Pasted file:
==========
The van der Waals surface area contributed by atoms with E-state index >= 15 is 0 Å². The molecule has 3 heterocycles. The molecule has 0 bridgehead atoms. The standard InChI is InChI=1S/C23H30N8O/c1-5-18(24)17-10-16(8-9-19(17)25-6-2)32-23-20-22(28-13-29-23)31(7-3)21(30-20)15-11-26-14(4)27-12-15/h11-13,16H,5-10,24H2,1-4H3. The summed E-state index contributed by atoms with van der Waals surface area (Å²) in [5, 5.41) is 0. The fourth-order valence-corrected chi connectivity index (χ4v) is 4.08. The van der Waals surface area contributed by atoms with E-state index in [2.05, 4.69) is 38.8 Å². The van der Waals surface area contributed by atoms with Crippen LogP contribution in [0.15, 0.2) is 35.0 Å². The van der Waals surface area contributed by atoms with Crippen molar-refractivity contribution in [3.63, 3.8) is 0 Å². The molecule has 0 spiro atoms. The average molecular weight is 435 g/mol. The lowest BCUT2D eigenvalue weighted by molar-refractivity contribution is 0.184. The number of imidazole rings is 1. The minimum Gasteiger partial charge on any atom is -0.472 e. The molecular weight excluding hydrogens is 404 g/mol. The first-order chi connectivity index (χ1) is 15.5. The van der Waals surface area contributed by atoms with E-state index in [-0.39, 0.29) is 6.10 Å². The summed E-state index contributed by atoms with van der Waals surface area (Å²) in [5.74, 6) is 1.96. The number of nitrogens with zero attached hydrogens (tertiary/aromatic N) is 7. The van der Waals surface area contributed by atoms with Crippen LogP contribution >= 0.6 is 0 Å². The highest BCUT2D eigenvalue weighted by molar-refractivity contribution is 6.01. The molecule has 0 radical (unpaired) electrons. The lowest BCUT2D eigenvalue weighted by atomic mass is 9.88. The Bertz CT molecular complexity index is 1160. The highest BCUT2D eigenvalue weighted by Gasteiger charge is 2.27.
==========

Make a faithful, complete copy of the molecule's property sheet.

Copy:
The van der Waals surface area contributed by atoms with E-state index >= 15 is 0 Å². The molecule has 3 heterocycles. The molecule has 0 bridgehead atoms. The standard InChI is InChI=1S/C23H30N8O/c1-5-18(24)17-10-16(8-9-19(17)25-6-2)32-23-20-22(28-13-29-23)31(7-3)21(30-20)15-11-26-14(4)27-12-15/h11-13,16H,5-10,24H2,1-4H3. The summed E-state index contributed by atoms with van der Waals surface area (Å²) in [5, 5.41) is 0. The fourth-order valence-corrected chi connectivity index (χ4v) is 4.08. The van der Waals surface area contributed by atoms with E-state index in [2.05, 4.69) is 38.8 Å². The van der Waals surface area contributed by atoms with Crippen LogP contribution in [0.15, 0.2) is 35.0 Å². The van der Waals surface area contributed by atoms with Crippen molar-refractivity contribution in [3.63, 3.8) is 0 Å². The molecule has 0 spiro atoms. The average molecular weight is 435 g/mol. The lowest BCUT2D eigenvalue weighted by molar-refractivity contribution is 0.184. The number of imidazole rings is 1. The minimum Gasteiger partial charge on any atom is -0.472 e. The molecular weight excluding hydrogens is 404 g/mol. The first-order chi connectivity index (χ1) is 15.5. The van der Waals surface area contributed by atoms with E-state index in [-0.39, 0.29) is 6.10 Å². The summed E-state index contributed by atoms with van der Waals surface area (Å²) in [5.74, 6) is 1.96. The number of nitrogens with zero attached hydrogens (tertiary/aromatic N) is 7. The van der Waals surface area contributed by atoms with Crippen LogP contribution >= 0.6 is 0 Å². The highest BCUT2D eigenvalue weighted by molar-refractivity contribution is 6.01. The molecule has 0 radical (unpaired) electrons. The lowest BCUT2D eigenvalue weighted by atomic mass is 9.88. The Bertz CT molecular complexity index is 1160. The highest BCUT2D eigenvalue weighted by Gasteiger charge is 2.27.